The New Zealand dollar, known as the Kiwi, surged Wednesday as the central bank delivered another rate increase.
RBNZ continues in monetary policy tightening
The Reserve Bank of New Zealand unexpectedly lifted its policy rate from 4.75%to 5.25%. That was the eleventh consecutive rate increase since the cycle began in October 2021.
The RBNZ maintained its assessment that a rate rise of this magnitude is necessary to bring inflation to the 1-3% target range over the medium term. At this meeting, the committee considered 25 and 50 basis point hikes. As a result, inflation is still viewed as excessively high and persistent, although employment has reached its maximum sustainable level.
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The fourth quarter’s economic growth was weaker than anticipated, but economic capacity constraints are loosening. Nonetheless, demand continues to outpace supply, creating considerably inflationary pressure. Moreover, although the economy is predicted to stagnate in 2023, activity will continue to be supported by reconstruction efforts following recent weather catastrophes, with resource demand expected to contribute more than anticipated to inflation.
Together with an increase in deposit rates, the Committee finds that maintaining the existing level of lending rates for consumers and enterprises is required to attain the inflation objective.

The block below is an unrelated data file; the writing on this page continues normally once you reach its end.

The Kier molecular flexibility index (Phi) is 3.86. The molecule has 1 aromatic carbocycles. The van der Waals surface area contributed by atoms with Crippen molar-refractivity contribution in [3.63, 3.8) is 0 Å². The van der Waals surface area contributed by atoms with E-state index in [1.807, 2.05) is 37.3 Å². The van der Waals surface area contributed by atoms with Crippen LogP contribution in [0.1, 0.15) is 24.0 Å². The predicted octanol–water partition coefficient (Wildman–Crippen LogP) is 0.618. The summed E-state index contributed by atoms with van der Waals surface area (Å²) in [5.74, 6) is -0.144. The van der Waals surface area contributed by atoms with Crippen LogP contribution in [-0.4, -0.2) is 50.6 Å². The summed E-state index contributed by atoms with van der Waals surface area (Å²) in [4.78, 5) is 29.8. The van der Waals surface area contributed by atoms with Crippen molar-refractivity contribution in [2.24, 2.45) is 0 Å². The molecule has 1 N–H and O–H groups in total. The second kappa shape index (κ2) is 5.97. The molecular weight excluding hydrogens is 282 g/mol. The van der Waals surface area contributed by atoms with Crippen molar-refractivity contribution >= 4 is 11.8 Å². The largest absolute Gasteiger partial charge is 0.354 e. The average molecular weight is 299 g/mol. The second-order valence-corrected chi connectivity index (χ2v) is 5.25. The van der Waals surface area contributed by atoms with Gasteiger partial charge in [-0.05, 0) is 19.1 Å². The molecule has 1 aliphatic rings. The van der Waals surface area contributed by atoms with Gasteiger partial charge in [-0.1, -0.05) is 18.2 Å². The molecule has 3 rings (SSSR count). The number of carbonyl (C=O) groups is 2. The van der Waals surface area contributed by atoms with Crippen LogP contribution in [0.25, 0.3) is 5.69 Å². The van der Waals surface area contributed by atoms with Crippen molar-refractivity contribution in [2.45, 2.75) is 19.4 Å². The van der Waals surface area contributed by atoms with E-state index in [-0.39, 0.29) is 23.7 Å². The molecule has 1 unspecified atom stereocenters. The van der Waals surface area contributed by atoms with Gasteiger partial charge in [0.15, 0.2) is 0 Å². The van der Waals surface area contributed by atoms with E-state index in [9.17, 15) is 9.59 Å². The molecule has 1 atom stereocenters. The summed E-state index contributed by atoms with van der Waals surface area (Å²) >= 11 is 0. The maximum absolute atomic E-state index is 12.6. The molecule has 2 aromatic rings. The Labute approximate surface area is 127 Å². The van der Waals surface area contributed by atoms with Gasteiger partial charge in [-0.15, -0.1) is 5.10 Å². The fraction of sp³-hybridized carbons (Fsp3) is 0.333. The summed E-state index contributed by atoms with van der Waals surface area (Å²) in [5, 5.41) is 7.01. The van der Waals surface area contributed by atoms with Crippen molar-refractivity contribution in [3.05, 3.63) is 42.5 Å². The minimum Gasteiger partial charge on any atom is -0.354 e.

As a result, the 2-year government yield increased by 12 basis points to 4.7%. Nonetheless, markets expect a greater than 50% possibility for a final rate increase this summer. In February, this was the RBNZ’s basic scenario.
While the hawkish RBNZ steps can be connected to the NZD/USD pair’s recent rally, it is essential not to overlook the broad-based US dollar decline when noting the positive factors for the pair.
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US JOLTS Job Openings sank to the lowest levels since May 2021, flashing a 9.931 million figure for February compared to the 10.4 million projected and 10.563 million revised before. This was a huge negative for the US dollar. In the same spirit, US Factory Orders for February came in at -0.7% monthly compared to -0.5% predicted and -2.0% negative revision to the prior month.
Fed done with rate hikes soon
President of the Federal Reserve Bank of Cleveland, Loretta Mester, stated on Tuesday that the central bank is expected to execute more rate hikes, with the Fed funds rate climbing over 5%.
In March, the Fed raised interest rates by a quarter percentage point to a range between 4.75% and 5%. This might suggest that there will be just one more increase of 25 basis points before a pause.
The next resistance is expected near 0.64, and if the NZD jumps above it, it could quickly rise to the previous cycle highs near 0.6530. On the downside, the support is near 0.62, followed by the 200-day moving average (the green line) near 0.6150.
NZD/USD daily chart, source: author´s analysis, tradingview.com